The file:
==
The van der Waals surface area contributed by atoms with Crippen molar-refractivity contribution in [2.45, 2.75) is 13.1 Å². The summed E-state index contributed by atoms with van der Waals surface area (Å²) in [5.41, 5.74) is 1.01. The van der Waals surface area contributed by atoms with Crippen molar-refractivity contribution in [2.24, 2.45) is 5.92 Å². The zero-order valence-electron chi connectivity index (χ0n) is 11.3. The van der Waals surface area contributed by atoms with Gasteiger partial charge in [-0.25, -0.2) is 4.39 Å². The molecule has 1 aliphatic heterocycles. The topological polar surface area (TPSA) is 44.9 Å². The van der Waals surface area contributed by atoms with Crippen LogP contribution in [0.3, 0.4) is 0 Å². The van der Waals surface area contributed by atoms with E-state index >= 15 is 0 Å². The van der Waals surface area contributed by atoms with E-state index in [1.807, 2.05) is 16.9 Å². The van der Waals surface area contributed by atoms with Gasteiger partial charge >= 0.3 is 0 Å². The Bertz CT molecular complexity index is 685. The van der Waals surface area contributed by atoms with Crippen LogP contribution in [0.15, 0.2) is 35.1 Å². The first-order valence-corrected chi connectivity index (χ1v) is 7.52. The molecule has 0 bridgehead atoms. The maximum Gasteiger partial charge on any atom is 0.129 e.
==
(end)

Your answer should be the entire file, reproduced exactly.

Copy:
The van der Waals surface area contributed by atoms with Crippen molar-refractivity contribution in [2.45, 2.75) is 13.1 Å². The summed E-state index contributed by atoms with van der Waals surface area (Å²) in [5.41, 5.74) is 1.01. The van der Waals surface area contributed by atoms with Crippen molar-refractivity contribution in [2.24, 2.45) is 5.92 Å². The zero-order valence-electron chi connectivity index (χ0n) is 11.3. The van der Waals surface area contributed by atoms with Gasteiger partial charge in [-0.25, -0.2) is 4.39 Å². The molecule has 1 aliphatic heterocycles. The topological polar surface area (TPSA) is 44.9 Å². The van der Waals surface area contributed by atoms with Crippen LogP contribution in [0.3, 0.4) is 0 Å². The van der Waals surface area contributed by atoms with E-state index >= 15 is 0 Å². The van der Waals surface area contributed by atoms with E-state index in [1.807, 2.05) is 16.9 Å². The van der Waals surface area contributed by atoms with Gasteiger partial charge >= 0.3 is 0 Å². The Bertz CT molecular complexity index is 685. The van der Waals surface area contributed by atoms with Crippen LogP contribution in [0.15, 0.2) is 35.1 Å². The first-order valence-corrected chi connectivity index (χ1v) is 7.52. The molecule has 0 bridgehead atoms. The maximum Gasteiger partial charge on any atom is 0.129 e.